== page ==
Discipleship to Jesus is about “hearing and doing.” It’s about paying attention to what Jesus is saying and then putting his teaching into practice (as he makes clear in the Sermon on the Mount).
But as I’ve practiced this and discipled others, it seems our imagination for “doing” is significantly impoverished. Most people think about “doing” as either
- Primarily cognitive (I’m going to “think about it” some more), or
- Primarily corrective (Here’s how I’m going to fix my brokenness).
But neither of those ways of “doing” our discipleship results in transformation. The cognitive approach keeps our response in the realm of our thoughts only, ignoring the power and opportunity of bodily habits.
The corrective approach keeps me firmly in control of the discipleship process, solving problems and fixing myself. God actually is unnecessary, except to give me information about what to “work on.”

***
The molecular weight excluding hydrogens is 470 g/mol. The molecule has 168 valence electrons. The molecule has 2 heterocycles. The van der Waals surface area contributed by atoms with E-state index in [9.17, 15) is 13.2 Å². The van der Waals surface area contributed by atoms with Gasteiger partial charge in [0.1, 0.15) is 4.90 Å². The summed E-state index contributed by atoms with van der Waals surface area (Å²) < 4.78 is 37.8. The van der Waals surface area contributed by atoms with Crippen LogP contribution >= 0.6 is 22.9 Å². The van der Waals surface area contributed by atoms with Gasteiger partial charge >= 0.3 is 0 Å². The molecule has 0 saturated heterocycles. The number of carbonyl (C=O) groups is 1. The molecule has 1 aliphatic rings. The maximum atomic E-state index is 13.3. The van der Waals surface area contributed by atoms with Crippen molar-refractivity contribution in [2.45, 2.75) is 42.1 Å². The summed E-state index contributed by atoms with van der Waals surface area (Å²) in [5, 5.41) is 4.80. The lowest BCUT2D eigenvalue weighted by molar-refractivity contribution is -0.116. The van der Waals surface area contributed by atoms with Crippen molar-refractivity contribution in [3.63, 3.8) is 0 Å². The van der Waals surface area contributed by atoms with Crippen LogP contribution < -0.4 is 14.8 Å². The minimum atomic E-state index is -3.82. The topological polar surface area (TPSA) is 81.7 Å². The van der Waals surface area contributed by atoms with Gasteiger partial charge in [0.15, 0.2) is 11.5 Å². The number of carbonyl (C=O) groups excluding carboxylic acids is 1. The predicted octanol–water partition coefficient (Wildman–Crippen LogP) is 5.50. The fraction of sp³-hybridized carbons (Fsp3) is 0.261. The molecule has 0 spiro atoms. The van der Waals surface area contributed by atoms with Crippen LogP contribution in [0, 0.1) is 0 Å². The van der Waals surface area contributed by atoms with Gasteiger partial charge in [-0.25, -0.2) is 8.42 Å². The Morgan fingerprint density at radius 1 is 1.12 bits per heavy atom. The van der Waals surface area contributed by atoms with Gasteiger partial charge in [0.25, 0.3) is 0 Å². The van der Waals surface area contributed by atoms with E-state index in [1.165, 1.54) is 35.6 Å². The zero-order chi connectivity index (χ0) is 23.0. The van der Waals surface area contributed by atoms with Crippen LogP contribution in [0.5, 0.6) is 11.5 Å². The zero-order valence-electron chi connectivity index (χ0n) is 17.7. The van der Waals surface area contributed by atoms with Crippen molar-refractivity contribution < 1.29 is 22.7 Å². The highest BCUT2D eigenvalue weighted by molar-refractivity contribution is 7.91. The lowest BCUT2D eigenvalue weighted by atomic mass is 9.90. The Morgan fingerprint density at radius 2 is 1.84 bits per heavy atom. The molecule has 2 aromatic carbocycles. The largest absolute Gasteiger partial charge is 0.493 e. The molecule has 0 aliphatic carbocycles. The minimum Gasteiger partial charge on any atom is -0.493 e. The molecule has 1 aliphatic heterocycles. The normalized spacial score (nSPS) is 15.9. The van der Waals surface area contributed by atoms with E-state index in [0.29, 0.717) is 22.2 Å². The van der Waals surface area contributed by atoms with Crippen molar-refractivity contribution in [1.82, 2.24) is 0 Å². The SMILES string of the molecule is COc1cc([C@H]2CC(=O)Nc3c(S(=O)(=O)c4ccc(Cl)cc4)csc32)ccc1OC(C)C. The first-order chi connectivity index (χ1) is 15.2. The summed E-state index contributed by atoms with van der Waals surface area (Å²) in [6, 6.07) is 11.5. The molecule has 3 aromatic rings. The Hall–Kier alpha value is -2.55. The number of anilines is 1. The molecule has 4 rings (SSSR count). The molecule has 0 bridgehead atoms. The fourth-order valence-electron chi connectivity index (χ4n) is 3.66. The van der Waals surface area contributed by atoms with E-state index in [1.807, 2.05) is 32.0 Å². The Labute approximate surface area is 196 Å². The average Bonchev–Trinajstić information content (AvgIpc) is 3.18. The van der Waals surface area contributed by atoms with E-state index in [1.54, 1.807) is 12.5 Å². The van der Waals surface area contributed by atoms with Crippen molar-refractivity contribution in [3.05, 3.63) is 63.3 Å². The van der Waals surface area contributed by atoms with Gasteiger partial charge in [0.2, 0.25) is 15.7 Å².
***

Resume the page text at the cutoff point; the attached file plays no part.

So if we want to see real transformation, our “doing” in discipleship can’t be primarily cognitive or corrective. Instead, we need to learn how to practice “doing” that is primarily cooperative.
This means we are co-operating with God in our discipleship, learning to surrender to the good news that God is proclaiming to us in the specific contexts of our lives, and then participate more fully in his love in our everyday lives.
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